Two of Donald Trump's sons went on a mini-pub crawl in an Irish village - and even poured a few pints of Guinness.

Eric and Donald Trump Jr joined locals at several pubs in Doonbeg, in County Clare, this evening.

The pair had a go at pouring pints of Guinness and posed for selfies with children outside the pubs.

Their dad arrived in Doonbeg earlier today, after holding talks with the Irish Taoiseach Leo Varadkar, and is expected to stay at his golf resort in the village tonight.

Speaking from behind the bar, Eric said: "You guys are so warm to us every single time. You are truly some of the most incredible people in the world and I hope we've made you very very proud and I hope we've made Ireland very proud."

The pair offered to buy everyone a drink and encouraged the crowds to cheer for his family.

"So let me ask a question. Does Doonbeg love Trump?," Eric asked locals.

He was met with a huge chorus of "yes".

Eric added: "And we love this place more than anything. So thank you guys for the hospitality. It's awesome."

At one point, a priest presented the brothers with a landscape photograph.

The brothers stayed to listen to some traditional Irish music in one of the pubs.

At one point, a reporter asked Eric did he support his father's policy on climate change.

"I'm not here to talk politics. We get a lot of love in Doonbeg, I don't see many people protesting here," he replied.

He turned to the crowds and asked "are you guys protesting?", prompting cries of "no" in response.

Shortly after Mr Trump and his wife Melania touched down at the Doonbeg golf resort, the village erupted into a carnivalesque celebration with ceili music and Irish dancers taking over the main street.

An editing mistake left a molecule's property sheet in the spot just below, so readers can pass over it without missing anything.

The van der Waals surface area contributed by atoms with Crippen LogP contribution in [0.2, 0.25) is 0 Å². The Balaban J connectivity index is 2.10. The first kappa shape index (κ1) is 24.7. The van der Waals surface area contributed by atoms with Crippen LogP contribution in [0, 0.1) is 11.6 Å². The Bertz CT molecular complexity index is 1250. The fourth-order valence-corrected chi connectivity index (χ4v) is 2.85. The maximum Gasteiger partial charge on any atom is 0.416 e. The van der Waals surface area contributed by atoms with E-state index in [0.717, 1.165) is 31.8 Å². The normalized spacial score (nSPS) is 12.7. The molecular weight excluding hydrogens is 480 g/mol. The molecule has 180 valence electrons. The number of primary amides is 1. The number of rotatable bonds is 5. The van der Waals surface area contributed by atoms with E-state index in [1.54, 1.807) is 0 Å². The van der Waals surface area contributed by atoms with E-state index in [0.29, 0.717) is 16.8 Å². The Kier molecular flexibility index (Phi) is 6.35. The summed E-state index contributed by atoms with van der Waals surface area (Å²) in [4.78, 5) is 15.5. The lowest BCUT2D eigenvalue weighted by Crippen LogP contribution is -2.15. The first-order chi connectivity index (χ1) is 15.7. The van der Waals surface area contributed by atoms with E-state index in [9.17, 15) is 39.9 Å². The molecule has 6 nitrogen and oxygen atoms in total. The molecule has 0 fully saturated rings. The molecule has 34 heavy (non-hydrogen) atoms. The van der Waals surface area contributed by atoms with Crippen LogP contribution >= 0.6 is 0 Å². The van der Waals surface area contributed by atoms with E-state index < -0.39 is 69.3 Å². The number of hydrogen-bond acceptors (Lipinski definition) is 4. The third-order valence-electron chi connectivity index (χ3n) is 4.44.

Locals waved American flags and some donned the Make America Great Again cap.

A number of young men could be seen with the American flag draped over their shoulders while American and Irish flags were erected side by side on lampposts to ensure the president was made to feel welcome.

Paul Markham, who lives in nearby Kilmurry McMahon, is a huge Trump supporter.

He enlisted the help of a few neighbours to make an American-inspired top hat, which he hopes will catch the attention of Mr Trump if he visits the village.

Speaking in Doonbeg, he said: "I think it's a great cead mile failte (Irish welcome) for him to Ireland and to this historic village.

"The atmosphere is building up and we are all here to welcome the Trump family, it's a great occasion.

"He's providing employment for west Clare and tourism.

"We are hoping Donald will come down from his hotel and into the village.

"People are waiting anxiously waiting to greet him. He'll get a great welcome."

Michael Leahy travelled the short distance from Kilrush to welcome the American president.

Wearing the Make America Great Again cap, he said: "It's such a wonderful thing to have such a significant historical figure coming to this parish.

"I think he's of great significance from a point of view of world peace. He's a very peace-making president."

However, as common with most of his visits, the controversial figure attracts protesters.

Cork man John Lennon travelled to Doonbeg to express his opposition to the president.

He accused Mr Trump of having "no respect for women".

He said: "I am ashamed that the Taoiseach (Leo Varadkar) was at Shannon airport meeting him, a man who has no respect for the truth.

"There are two homes in Ireland for foreign people to be entertained, Leinster House or Aras an Uachtarain (presidential home).

"I am embarrassed for the people of Ireland.

"Trump is a scumbag."

US veterans Ken Mayers 82, and Tarak Kauff, 77 were also there to protest against the visit.

Ken, a former US Marine Corps Major, said: "Donald Trump represents the murder that the United States is creating all over the world.

"Unfortunately the Irish government is complicit because they are not enforcing their neutrality.

"Three million US soldiers have passed through Shannon Airport since 2003 on their way to wars in the Middle East and North Africa."